Always prefix output, even if only one host is specified or communicating in-band. This option is primarily useful for scripting purposes. Option will be ignored if specified with the -C option.
 

HOSTRANGED SUPPORT

Multiple hosts can be input either as an explicit comma separated lists of hosts or a range of hostnames in the general form: prefix[n-m,l-k,...], where n < m and l < k, etc. The later form should not be confused with regular expression character classes (also denoted by []). For example, foo[19] does not represent foo1 or foo9, but rather represents a degenerate range: foo19.

This range syntax is meant only as a convenience on clusters with a prefixNN naming convention and specification of ranges should not be considered necessary -- the list foo1,foo9 could be specified as such, or by the range foo[1,9].

Some examples of range usage follow:

    foo[01-05] instead of foo01,foo02,foo03,foo04,foo05
    foo[7,9-10] instead of foo7,foo9,foo10
    foo[0-3] instead of foo0,foo1,foo2,foo3

As a reminder to the reader, some shells will interpret brackets ([ and ]) for pattern matching. Depending on your shell, it may be necessary to enclose ranged lists within quotes.

By default, standard output from each node specified will be output with the hostname prepended to each line. Although this output is readable in many situations, it may be difficult to read in other situations. For example, output from multiple nodes may be mixed together. The -B and -C options can be used to change this default.

In-band IPMI Communication will be used when the host "localhost" is specified. This allows the user to add the localhost into the hostranged output.  

GENERAL TROUBLESHOOTING

Most often, IPMI over LAN problems involve a misconfiguration of the remote machine's BMC. Double check to make sure the following are configured properly in the remote machine's BMC: IP address, MAC address, subnet mask, username, user enablement, user privilege, password, LAN privilege, LAN enablement, and allowed authentication type(s). For IPMI 2.0 connections, double check to make sure the cipher suite privilege(s) and K_g key are configured properly. The bmc-config(8) tool can be used to check and/or change these configuration settings.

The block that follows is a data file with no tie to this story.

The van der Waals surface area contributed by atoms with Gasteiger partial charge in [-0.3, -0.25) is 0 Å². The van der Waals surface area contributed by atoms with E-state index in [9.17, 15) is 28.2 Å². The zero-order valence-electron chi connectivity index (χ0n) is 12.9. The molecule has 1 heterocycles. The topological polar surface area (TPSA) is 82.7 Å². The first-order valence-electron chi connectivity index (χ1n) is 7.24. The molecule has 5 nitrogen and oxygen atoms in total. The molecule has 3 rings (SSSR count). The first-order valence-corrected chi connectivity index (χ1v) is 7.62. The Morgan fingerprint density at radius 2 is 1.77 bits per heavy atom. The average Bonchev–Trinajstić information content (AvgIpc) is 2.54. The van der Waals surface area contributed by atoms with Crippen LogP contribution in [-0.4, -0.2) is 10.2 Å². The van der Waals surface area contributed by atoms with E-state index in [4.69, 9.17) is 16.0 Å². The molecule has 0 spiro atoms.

The following are common issues for given error messages:

"username invalid" - The username entered (or a NULL username if none was entered) is not available on the remote machine. It may also be possible the remote BMC's username configuration is incorrect.

"password invalid" - The password entered (or a NULL password if none was entered) is not correct. It may also be possible the password for the user is not correctly configured on the remote BMC.

"password verification timeout" - Password verification has timed out. A "password invalid" error (described above) or a generic "session timeout" (described below) occurred. During this point in the protocol it cannot be differentiated which occurred.

"k_g invalid" - The K_g key entered (or a NULL K_g key if none was entered) is not correct. It may also be possible the K_g key is not correctly configured on the remote BMC.

"privilege level insufficient" - An IPMI command requires a higher user privilege than the one authenticated with. Please try to authenticate with a higher privilege. This may require authenticating to a different user which has a higher maximum privilege.

"privilege level cannot be obtained for this user" - The privilege level you are attempting to authenticate with is higher than the maximum allowed for this user. Please try again with a lower privilege. It may also be possible the maximum privilege level allowed for a user is not configured properly on the remote BMC.

"authentication type unavailable for attempted privilege level" - The authentication type you wish to authenticate with is not available for this privilege level. Please try again with an alternate authentication type or alternate privilege level. It may also be possible the available authentication types you can authenticate with are not correctly configured on the remote BMC.